The extras: Brilliantly for completists like me, the Blu-ray I reviewed contains both the director's cut and the theatrical cut. There's also a Making Of documentary and the original theatrical trailer.

Should you buy it: This is a big yes from me. It's a stunning film, and one you're going to want to spin more than once.

LOL (June 6, Region 4)

The film: Hot on the heels of THE FRENCH KISSERS, we have another crowd-pleasing teen sex comedy presumably designed to narrow the gap between arthouse audiences and the masses. Or, if not narrow the gap, bridge it. The plot, essentially about teenagers dealing with love and sex and drugs and parents, is somehow more interesting when augmented through the French personality. Perhaps with less focus on trends and ticking demographic boxes, comedies like FRENCH KISSERS and LOL are able to tell a more honest and subsequently more interesting story. It's fearless at times and incredibly sweet at others; the film won't be for everybody, but if you have time for teen films, LOL is undoubtedly one of the better ones.

The extras: The original theatrical trailer, complete with comedy record scratch!

Should you buy it: If you don't have any time for films devoted to teenagers having problems, this won't change your mind; but if you do have time, LOL is a good one to have.

WHITE LIGHTNIN' (June 2, Region 4)

The film: There is no denying WHITE LIGHTNIN' is a well-made film. Well, there might be some denying, but you won't find it here. There is a clear and even voice to the script by shane Smith and Eddy Moretti and the direction by Dominic Murphy. The story of the a young hillbilly huffing propellants, being violent, and going crazy is not one that sustains an entire film, albeit an 89 minute one. The narration and episodic montage feeling the film has gives it the sensation of being one long introduction to a story we never get to see. There's a lot of revulsion and horror contained within, but it feels perpetually distancing. The performance of Edward Hogg is the film's strongest element. The same year he played a genteel, delicate English shut-in in THE BUNNY AND THE BULL, he played this aggressive, insane US hick, and the contrast between the two proves Hogg immediately as one of finest actors of his generation.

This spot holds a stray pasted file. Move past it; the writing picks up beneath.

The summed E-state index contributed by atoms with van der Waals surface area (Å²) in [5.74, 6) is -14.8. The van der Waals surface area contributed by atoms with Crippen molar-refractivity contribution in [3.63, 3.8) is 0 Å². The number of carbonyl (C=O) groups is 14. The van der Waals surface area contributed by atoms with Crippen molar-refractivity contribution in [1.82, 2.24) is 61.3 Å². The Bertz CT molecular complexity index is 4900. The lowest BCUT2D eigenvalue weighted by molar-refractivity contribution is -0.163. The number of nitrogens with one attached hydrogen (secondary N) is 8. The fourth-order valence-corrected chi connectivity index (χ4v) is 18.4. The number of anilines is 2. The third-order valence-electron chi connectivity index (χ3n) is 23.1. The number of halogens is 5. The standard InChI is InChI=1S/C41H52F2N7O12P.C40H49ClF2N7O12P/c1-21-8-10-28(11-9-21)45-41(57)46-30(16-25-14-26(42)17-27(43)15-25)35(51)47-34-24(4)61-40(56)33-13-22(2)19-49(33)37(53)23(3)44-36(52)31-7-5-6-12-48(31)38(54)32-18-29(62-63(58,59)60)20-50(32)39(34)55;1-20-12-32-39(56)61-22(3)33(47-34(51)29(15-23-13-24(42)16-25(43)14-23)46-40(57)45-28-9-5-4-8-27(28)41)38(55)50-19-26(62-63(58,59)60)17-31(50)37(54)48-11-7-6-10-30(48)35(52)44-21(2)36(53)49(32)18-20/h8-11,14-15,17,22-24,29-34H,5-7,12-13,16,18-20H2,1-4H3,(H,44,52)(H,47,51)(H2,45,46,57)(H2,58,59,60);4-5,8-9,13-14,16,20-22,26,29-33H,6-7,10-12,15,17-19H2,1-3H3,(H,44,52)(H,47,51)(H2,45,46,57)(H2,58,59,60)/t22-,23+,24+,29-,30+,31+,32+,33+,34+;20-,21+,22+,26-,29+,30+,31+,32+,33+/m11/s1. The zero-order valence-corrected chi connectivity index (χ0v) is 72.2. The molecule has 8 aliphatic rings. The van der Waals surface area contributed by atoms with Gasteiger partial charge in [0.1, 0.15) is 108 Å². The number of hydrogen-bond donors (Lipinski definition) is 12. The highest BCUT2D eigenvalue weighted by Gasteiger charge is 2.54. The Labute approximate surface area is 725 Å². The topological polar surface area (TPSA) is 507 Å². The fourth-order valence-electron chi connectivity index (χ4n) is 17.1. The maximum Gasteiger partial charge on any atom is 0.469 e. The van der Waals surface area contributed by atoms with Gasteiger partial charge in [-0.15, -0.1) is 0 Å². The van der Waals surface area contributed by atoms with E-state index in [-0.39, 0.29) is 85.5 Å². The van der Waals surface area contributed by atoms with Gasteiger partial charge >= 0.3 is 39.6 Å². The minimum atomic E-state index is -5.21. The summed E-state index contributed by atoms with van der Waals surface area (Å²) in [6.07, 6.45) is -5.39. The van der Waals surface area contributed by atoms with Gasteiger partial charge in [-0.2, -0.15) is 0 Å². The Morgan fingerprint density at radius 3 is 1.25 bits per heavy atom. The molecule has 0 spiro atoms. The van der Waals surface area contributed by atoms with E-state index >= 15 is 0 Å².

The extras: None.

Should you buy it: There's definitely an audience for this film, it just doesn't include me.

UNMADE BEDS (June 6, Region 4)

The film: UNMADE BEDS is one of those painfully hip, self-indulgent films for those people who like to think of themselves as modern day Bohemians. If you're one of those people, then UNMADE BEDS is the film you might need to validate your existence and further model your life upon. There's a vague story there about a Spanish kid looking for his English father, but it's paper thin. It's an excuse to show pretty people playing in bands and having threesomes and living in communal spaces and being Free Spirits. I'd say more, but there's really not much else to it.

The extras: A theatrical trailer, an interview with writer/director Alexis Dos Santos, and a commentary from Dos Santos in which he does his best to sound like the characters in his film.

Should you buy it: Nah, man, owning a film like this is so passe! You gotta find it under a tree in a park, then put it in the pocket of a jacket given to you by a mysterious busker from Tibet. Then you meet a beautiful French girl who loves books and suffers from terminal ennui, and the two of you just share a connection, you know? So you give her the jacket, because that one night you spent together is too perfect to ruin by seeing her again, but you want her to remember something of you, so you leave the jacket and she finds the DVD and watches it and feels something, right? And what she feels is you, but through the film. Meanwhile, you're off on your search to continue your search for a meaningful connection with another human being, one that transcends mainstream interactions like sex and talking and being in the same room, and if, during that search, you come across the film again, then so be it. But you shouldn't buy it.


- Close examination of the rushes from the new Meryl Streep Margaret Thatcher biopic show Michael Sheen in the back of crowd shots dressed as Tony Blair

- M Night Shyamalan, Mel Gibson and Joaquin Phoenix offer their entire fortunes to Abigail Breslin if she promises to do a SIGNS sequel

- Sony announces that it will reboot the next SPIDER-MAN movie at around the 45 minute mark

Peace out,